During that search, there naturally arise various obstacles like doubts and dogmas, purposeless arguments and flimsy fancies.
From the coming Yugadi (New Year) Festival Day, this series under the name Leela Kaivalya Vahini, will dissolve all such obstacles and fill you with Ananda. It will lead you to the path of spiritual progress. Meanwhile, await the message.
SAI SPEAKS TO SADHAKA
Sadhaka: All those who are loyal to Bharathiya culture accept the Vedas as authoritative sources for every aspect of life. They assert that the Vedas are the roots of their faith. What exactly does Veda mean? For what reason has the Veda acquired such importance?
Sai: My dear fellow! Born in India that is Bharath, parading yourself as a Bharathiya, you are not aware of what Veda means! Well. Veda is the name for a mass of divine knowledge. Veda teaches the Truth that cannot be revised or reversed by the passage of time through the three stages - past, present and future. The Veda ensures welfare and happiness for the three worlds. It confers peace and security on human society. The Veda is the collation of Words that are Truth, which were visualised by sages who had attained the capacity to receive them into their enlightened awareness. In reality, the Word is the very Breath of God, the Supreme Person. The unique importance of the Veda rests on this fact.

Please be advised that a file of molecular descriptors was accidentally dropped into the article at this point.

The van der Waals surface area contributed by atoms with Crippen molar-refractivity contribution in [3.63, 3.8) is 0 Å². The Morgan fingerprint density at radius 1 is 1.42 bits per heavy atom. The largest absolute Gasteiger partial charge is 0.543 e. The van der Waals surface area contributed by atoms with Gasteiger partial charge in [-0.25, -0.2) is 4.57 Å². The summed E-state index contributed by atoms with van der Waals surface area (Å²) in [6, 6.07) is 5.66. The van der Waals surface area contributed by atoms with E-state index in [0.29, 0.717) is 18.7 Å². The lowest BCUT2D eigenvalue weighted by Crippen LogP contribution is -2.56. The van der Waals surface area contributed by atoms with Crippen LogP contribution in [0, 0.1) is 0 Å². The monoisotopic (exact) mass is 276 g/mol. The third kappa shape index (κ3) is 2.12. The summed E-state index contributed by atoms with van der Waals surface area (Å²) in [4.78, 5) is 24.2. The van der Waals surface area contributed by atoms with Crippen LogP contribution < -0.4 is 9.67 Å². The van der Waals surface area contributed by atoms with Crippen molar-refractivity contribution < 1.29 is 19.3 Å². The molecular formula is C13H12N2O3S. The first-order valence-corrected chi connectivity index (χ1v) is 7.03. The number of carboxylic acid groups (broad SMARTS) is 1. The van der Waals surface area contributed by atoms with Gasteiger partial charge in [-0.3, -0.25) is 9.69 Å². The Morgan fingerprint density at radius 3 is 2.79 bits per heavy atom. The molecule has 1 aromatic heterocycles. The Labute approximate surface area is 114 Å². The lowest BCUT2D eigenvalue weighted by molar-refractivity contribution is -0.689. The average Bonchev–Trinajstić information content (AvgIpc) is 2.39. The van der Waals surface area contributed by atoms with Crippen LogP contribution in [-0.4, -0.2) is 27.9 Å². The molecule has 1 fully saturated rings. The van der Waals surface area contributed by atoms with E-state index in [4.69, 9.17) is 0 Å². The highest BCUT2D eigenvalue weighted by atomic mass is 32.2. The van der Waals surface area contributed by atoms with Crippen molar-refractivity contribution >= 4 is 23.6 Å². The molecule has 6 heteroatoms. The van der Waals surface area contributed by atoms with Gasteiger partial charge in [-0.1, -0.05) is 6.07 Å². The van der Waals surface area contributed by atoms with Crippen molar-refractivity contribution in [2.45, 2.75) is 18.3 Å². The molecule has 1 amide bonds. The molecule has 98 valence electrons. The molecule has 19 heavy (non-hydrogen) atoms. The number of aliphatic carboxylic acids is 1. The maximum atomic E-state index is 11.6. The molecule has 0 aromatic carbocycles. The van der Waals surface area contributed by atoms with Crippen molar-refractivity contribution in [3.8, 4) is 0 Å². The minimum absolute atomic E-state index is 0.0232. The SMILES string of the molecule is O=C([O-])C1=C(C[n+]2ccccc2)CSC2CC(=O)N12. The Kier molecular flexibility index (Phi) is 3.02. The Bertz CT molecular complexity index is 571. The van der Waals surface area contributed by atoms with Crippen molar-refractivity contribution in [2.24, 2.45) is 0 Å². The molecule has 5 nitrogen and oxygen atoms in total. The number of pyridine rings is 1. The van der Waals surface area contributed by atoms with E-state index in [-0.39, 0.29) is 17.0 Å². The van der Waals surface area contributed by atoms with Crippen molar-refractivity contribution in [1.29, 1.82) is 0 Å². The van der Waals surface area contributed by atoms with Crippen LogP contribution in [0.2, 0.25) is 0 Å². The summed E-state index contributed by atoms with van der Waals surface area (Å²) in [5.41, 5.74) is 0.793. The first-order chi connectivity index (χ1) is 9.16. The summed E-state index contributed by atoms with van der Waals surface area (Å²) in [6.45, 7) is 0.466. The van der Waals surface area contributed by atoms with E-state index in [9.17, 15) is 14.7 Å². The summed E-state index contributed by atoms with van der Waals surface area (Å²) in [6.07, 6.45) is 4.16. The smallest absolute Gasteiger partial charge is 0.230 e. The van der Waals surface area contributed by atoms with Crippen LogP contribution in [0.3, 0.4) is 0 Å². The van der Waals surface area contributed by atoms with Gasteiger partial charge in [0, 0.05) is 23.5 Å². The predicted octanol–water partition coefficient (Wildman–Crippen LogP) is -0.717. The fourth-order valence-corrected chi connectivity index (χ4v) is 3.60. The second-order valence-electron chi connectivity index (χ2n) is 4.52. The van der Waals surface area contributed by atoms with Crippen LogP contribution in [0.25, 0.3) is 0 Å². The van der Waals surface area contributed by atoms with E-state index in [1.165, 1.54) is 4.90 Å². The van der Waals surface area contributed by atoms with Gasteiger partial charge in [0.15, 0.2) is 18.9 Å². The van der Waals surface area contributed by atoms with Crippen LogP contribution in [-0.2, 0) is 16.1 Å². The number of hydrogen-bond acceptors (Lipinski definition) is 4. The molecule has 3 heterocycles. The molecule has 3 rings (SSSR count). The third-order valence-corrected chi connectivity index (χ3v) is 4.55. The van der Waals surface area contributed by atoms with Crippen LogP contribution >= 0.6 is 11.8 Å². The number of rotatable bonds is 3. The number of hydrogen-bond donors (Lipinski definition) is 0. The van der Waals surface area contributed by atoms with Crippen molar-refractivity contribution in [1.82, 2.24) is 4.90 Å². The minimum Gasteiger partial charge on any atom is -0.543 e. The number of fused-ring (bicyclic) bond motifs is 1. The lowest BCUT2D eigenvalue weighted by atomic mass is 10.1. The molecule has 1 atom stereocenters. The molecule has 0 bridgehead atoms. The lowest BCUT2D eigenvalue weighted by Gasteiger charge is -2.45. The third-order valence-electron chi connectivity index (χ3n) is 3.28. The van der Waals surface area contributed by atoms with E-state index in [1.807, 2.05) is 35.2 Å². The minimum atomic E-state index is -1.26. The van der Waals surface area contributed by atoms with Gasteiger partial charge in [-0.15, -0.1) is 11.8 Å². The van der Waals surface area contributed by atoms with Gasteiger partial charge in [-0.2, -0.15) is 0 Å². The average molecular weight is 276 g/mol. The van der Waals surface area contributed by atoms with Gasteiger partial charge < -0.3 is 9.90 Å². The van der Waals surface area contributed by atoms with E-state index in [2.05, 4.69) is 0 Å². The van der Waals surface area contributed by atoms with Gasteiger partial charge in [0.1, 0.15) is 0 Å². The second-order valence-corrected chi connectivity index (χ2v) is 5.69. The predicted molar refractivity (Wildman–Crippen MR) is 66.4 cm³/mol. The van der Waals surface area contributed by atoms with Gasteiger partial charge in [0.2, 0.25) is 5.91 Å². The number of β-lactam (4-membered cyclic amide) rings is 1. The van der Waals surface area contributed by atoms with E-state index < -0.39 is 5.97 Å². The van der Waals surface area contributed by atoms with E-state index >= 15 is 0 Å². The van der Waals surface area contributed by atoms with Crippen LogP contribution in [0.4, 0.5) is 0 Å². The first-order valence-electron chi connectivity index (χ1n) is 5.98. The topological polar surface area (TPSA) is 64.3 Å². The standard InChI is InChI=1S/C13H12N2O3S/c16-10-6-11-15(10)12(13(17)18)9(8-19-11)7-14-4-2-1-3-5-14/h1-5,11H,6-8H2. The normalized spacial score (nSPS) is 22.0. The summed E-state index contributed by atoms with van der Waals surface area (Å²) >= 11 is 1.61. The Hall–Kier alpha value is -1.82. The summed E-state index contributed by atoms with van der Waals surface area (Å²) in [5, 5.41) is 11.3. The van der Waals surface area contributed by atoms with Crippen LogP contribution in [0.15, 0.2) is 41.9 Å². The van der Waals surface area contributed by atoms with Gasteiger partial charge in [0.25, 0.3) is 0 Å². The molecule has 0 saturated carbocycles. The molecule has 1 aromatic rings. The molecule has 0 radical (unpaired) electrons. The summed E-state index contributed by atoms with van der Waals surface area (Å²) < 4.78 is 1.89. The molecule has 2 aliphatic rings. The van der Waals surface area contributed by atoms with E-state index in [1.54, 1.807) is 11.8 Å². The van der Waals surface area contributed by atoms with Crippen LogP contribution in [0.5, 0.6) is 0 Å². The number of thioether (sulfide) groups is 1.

Sadhaka: But, in the field of worldly life, on the daily, material stage, what light can one expect from the Vedas?
Sai: Every being that lives in the world strives to possess what it desires and avoid what it dislikes. Know that the Veda instructs how to succeed in both these endeavours. That is to say, it lays down what has to be done and what should not be done. When these prescriptions and prohibitions are followed, one can earn the good and avoid the evil. Veda is concerned with both the material and the spiritual, both this world and the beyond. If truth must be told all Life is Veda-filled. One cannot but observe its injunctions. 'Veda' is derived from 'vid' which means 'to know'. So, Veda means and includes all knowledge, Jnana. Man is distinguished from other animals by the Jnana that he is endowed with. Devoid of Jnana, he is but a beast, a pasu.
Sadhaka: They say, the Vedas are numberless, without end (Anantha). Are they all full repositories of Jnana?
Sai: "Anantho vai Vedaah." The Vedas are infinite. But, note that, in the beginning, there was just one Veda. Later, it was dealt with as Three and subsequently as Four.
Sadhaka: Why was the one divided into many? What special need was met thereby?